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Scientists help farmers by tracking microclimate

Jerusalem, Israel: Scientists in Israel developed a way of using satellite images to help farmers detect small-scale changes in climate and improve their harvests. Uri Dayan, a climatologist from Hebrew University; and Itamar Lensky, Head of the remote sensing laboratory at Bar Ilan University; explained that this new method uses real-time thermal images made available from NASA and then analyses the surface temperature of each plot at a fine scale.
“Once we understand how nature works, we pack it into an algorithm, and the results of this algorithm we can give to the farmers,” Lensky, said.
Once the scientists find a partner for development, a global interface to guide farmers could be up and running in a couple of years. The system will improve as satellite pictures are taken with higher resolution, they stressed.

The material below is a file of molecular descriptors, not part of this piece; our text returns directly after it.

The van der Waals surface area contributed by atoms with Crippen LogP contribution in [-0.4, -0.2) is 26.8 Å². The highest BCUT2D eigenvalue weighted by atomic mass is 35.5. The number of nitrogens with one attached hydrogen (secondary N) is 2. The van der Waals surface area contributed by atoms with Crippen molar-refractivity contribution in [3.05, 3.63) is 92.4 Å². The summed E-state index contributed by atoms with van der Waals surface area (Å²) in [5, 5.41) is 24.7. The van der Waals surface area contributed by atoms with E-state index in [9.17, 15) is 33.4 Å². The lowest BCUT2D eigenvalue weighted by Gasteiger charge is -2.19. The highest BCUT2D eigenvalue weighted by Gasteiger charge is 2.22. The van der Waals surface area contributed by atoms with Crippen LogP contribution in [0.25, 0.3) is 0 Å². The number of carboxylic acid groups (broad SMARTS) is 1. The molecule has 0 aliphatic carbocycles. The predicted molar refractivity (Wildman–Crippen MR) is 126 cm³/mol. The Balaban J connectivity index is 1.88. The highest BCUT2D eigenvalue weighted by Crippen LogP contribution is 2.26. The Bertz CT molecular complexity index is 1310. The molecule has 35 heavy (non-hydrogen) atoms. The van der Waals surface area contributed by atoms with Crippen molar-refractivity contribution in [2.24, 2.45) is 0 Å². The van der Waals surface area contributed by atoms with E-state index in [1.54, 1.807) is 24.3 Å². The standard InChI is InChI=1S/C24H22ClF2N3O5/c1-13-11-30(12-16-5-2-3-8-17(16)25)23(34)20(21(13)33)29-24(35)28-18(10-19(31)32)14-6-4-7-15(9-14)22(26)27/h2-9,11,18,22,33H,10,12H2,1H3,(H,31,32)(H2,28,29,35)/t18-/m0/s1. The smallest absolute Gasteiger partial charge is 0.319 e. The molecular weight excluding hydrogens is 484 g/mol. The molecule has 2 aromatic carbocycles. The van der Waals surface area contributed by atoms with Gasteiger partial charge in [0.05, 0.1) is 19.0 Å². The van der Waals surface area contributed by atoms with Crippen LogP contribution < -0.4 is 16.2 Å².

Gideon Yisrael, who has worked the fields of central Israel for 40 years, called the development a game-changer. “It will provide farmers with a good measurement for making good decisions and hopefully bring them more success and more harvest,” he said.
Rather than analyse the weather and topography of large swathes of land, the new system divides fields into smaller microclimates that guide farmers on the best way to work each individual plot. It tells them when it is best to plant seeds, when to spray pesticides and even which crop is most suitable for each square-kilometre field, said Uri Dayan, a climatologist from Hebrew University in Jerusalem.
Source: www.dawn.com